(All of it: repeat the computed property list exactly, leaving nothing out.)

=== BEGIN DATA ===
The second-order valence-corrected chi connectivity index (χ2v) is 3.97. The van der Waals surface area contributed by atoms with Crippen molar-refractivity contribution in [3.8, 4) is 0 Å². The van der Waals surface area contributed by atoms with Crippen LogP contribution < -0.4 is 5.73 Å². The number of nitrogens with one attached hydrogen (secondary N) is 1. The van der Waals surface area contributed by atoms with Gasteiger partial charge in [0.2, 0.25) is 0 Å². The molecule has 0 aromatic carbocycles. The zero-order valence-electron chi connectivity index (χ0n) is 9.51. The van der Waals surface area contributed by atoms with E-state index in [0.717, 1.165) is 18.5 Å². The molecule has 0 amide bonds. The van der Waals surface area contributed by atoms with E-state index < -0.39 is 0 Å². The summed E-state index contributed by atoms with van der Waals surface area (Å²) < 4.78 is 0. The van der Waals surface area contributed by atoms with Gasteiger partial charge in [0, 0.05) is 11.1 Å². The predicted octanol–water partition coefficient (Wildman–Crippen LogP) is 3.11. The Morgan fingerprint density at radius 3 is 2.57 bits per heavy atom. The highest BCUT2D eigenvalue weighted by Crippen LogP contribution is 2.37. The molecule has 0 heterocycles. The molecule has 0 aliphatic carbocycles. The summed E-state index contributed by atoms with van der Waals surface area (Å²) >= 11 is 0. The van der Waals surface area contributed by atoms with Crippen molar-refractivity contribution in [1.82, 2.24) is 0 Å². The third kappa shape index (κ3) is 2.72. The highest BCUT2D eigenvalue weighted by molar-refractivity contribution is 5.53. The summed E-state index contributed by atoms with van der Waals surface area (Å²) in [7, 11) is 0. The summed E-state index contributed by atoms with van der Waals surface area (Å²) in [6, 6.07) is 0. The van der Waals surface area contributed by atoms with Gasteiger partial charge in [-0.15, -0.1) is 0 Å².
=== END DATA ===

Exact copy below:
The second-order valence-corrected chi connectivity index (χ2v) is 3.97. The van der Waals surface area contributed by atoms with Crippen molar-refractivity contribution in [3.8, 4) is 0 Å². The van der Waals surface area contributed by atoms with Crippen LogP contribution < -0.4 is 5.73 Å². The number of nitrogens with one attached hydrogen (secondary N) is 1. The van der Waals surface area contributed by atoms with Gasteiger partial charge in [0.2, 0.25) is 0 Å². The molecule has 0 aromatic carbocycles. The zero-order valence-electron chi connectivity index (χ0n) is 9.51. The van der Waals surface area contributed by atoms with E-state index in [0.717, 1.165) is 18.5 Å². The molecule has 0 amide bonds. The van der Waals surface area contributed by atoms with E-state index < -0.39 is 0 Å². The summed E-state index contributed by atoms with van der Waals surface area (Å²) < 4.78 is 0. The van der Waals surface area contributed by atoms with Gasteiger partial charge in [0, 0.05) is 11.1 Å². The predicted octanol–water partition coefficient (Wildman–Crippen LogP) is 3.11. The Morgan fingerprint density at radius 3 is 2.57 bits per heavy atom. The highest BCUT2D eigenvalue weighted by Crippen LogP contribution is 2.37. The molecule has 0 heterocycles. The molecule has 0 aliphatic carbocycles. The summed E-state index contributed by atoms with van der Waals surface area (Å²) >= 11 is 0. The van der Waals surface area contributed by atoms with Crippen molar-refractivity contribution in [1.82, 2.24) is 0 Å². The third kappa shape index (κ3) is 2.72. The highest BCUT2D eigenvalue weighted by molar-refractivity contribution is 5.53. The summed E-state index contributed by atoms with van der Waals surface area (Å²) in [7, 11) is 0. The summed E-state index contributed by atoms with van der Waals surface area (Å²) in [6, 6.07) is 0. The van der Waals surface area contributed by atoms with Gasteiger partial charge in [-0.15, -0.1) is 0 Å².